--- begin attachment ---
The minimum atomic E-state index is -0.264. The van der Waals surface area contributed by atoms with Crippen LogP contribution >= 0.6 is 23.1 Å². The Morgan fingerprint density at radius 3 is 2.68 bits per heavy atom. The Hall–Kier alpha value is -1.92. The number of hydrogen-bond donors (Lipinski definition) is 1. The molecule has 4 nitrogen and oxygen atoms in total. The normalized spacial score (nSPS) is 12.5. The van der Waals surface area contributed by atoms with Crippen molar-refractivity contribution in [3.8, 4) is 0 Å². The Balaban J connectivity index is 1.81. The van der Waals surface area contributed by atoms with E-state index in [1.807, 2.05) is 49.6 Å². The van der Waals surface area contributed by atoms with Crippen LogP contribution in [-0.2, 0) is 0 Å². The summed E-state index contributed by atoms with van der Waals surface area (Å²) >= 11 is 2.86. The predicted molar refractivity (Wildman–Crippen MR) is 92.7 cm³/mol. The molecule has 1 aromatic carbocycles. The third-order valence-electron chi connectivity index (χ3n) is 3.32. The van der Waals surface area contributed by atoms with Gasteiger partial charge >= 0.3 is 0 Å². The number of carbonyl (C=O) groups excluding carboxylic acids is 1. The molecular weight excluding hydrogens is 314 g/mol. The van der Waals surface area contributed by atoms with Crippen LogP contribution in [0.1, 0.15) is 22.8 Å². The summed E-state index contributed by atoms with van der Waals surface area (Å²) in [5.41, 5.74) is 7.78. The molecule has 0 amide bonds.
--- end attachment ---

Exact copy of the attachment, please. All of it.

The minimum atomic E-state index is -0.264. The van der Waals surface area contributed by atoms with Crippen LogP contribution >= 0.6 is 23.1 Å². The Morgan fingerprint density at radius 3 is 2.68 bits per heavy atom. The Hall–Kier alpha value is -1.92. The number of hydrogen-bond donors (Lipinski definition) is 1. The molecule has 4 nitrogen and oxygen atoms in total. The normalized spacial score (nSPS) is 12.5. The van der Waals surface area contributed by atoms with Crippen molar-refractivity contribution in [3.8, 4) is 0 Å². The Balaban J connectivity index is 1.81. The van der Waals surface area contributed by atoms with E-state index in [1.807, 2.05) is 49.6 Å². The van der Waals surface area contributed by atoms with Crippen LogP contribution in [-0.2, 0) is 0 Å². The summed E-state index contributed by atoms with van der Waals surface area (Å²) >= 11 is 2.86. The predicted molar refractivity (Wildman–Crippen MR) is 92.7 cm³/mol. The molecule has 1 aromatic carbocycles. The third-order valence-electron chi connectivity index (χ3n) is 3.32. The van der Waals surface area contributed by atoms with Gasteiger partial charge >= 0.3 is 0 Å². The number of carbonyl (C=O) groups excluding carboxylic acids is 1. The molecular weight excluding hydrogens is 314 g/mol. The van der Waals surface area contributed by atoms with Crippen LogP contribution in [0.1, 0.15) is 22.8 Å². The summed E-state index contributed by atoms with van der Waals surface area (Å²) in [5.41, 5.74) is 7.78. The molecule has 0 amide bonds.